Published On: Tuesday, 01 August 2017

The Role of Reservists: Working in our Communities

The Role of Reservists: Working in our Communities

- Julie Lawlor is the Executive Director at the WestShore Chamber of Commerce. You can reach her at jlawlor@westshore.bc.ca.

WEST SHORE - On July 13th and 14th, I had the pleasure of being a guest of the Canadian Forces Liaison Council (CFLC) at the Canadian Forces Base Esquimalt to learn about the role of Primary Reserve units (reservists) both in the military and in our communities.

Taking place both at CFB Esquimalt and aboard the HMCS Yellowknife, this “Executrek” brought together a group of 30 business and community leaders from western Canada including the Northwest Territories. During our visit, we learned that reservists typically serve on a part-time basis while also holding civilian jobs.

The role of the CFLC is therefore “to enhance the availability of reservists for their military duties by obtaining the support and co-operation of organization leaders in Canada.”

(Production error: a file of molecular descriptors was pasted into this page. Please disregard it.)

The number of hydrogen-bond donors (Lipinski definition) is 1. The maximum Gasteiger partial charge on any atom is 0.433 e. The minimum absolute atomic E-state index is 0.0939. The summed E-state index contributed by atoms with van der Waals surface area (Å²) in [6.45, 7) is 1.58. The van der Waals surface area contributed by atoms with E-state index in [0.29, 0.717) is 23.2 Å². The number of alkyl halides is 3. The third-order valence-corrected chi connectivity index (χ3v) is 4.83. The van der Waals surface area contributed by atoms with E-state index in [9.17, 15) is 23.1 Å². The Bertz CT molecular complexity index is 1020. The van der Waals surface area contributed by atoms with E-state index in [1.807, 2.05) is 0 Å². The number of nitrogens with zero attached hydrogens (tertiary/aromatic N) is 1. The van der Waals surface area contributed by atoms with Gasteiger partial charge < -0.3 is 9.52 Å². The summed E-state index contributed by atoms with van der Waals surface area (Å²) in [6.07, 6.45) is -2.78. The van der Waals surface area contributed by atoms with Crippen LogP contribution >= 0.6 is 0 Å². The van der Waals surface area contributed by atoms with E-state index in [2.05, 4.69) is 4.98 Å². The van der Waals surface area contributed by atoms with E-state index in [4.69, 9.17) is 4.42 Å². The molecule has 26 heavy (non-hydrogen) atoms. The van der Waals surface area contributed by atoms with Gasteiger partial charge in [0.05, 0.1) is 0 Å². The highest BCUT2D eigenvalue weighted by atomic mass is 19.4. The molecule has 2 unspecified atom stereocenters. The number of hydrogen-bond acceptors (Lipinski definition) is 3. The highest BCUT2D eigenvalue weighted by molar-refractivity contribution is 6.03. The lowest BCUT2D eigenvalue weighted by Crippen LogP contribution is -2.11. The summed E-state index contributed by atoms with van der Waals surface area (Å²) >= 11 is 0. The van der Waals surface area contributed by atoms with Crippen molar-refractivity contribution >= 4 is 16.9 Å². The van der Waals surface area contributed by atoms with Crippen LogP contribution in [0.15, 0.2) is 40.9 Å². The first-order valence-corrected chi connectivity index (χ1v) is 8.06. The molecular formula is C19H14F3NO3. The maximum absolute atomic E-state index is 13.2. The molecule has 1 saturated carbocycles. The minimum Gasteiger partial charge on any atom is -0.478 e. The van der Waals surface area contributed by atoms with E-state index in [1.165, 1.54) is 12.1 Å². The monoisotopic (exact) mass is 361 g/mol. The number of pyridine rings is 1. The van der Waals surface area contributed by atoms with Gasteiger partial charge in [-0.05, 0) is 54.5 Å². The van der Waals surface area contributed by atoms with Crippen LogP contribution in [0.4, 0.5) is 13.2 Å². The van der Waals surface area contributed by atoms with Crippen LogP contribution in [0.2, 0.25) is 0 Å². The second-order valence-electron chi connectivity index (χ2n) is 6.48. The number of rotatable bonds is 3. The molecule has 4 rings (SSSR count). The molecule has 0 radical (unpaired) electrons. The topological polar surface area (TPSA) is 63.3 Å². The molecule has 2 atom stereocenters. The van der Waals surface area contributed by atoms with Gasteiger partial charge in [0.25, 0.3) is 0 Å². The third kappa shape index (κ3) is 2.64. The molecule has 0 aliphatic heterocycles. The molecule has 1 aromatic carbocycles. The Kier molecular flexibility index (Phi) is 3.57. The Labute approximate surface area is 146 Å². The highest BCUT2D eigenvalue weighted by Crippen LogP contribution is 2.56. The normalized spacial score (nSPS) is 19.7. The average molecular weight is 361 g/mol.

By bringing us all together, the hope was that we would leave with a much better understanding and appreciation of the leadership, team work and many other transferable skills that reservists bring to the civilian workplace.

I know I can speak for the group when I say that we were impressed by what we learned and what we saw. Did you know that a reservist undergoes the same intensity of training and professional development as a regular member of the Canadian Armed Forces? Did you know that a reservist can captain a ship?

How about that army field medics carry over 100 lbs of gear when they’re on patrol? Or that reservists cannot be sent into conflict situations without volunteering to be deployed? I didn’t know any of these things before participating in these two days.

If you’d like to know more about what we experienced on the Executrek, I invite you to view the four-minute video you’ll find posted on July 17th on Jeff Manney’s Facebook page.

Throughout the exercises, briefings and time on board the Yellowknife the interdependent relationship was very clearly indicated – the Canadian military needs the support of reservists, and the reservists need the support of the business community to make this possible.

Given the West Shore’s close proximity to CFB Esquimalt I’m sure we have reservists employed in our community. If you employ a reservist in the West Shore I’d be very interested in hearing from you so that I can continue to grow my understanding and knowledge, and by extension support, for our very vibrant West Shore community.

Want to know more about employing a reservist? I’m happy to point you in the right direction, or you can go to www.cflc.forces.gc.ca for more information.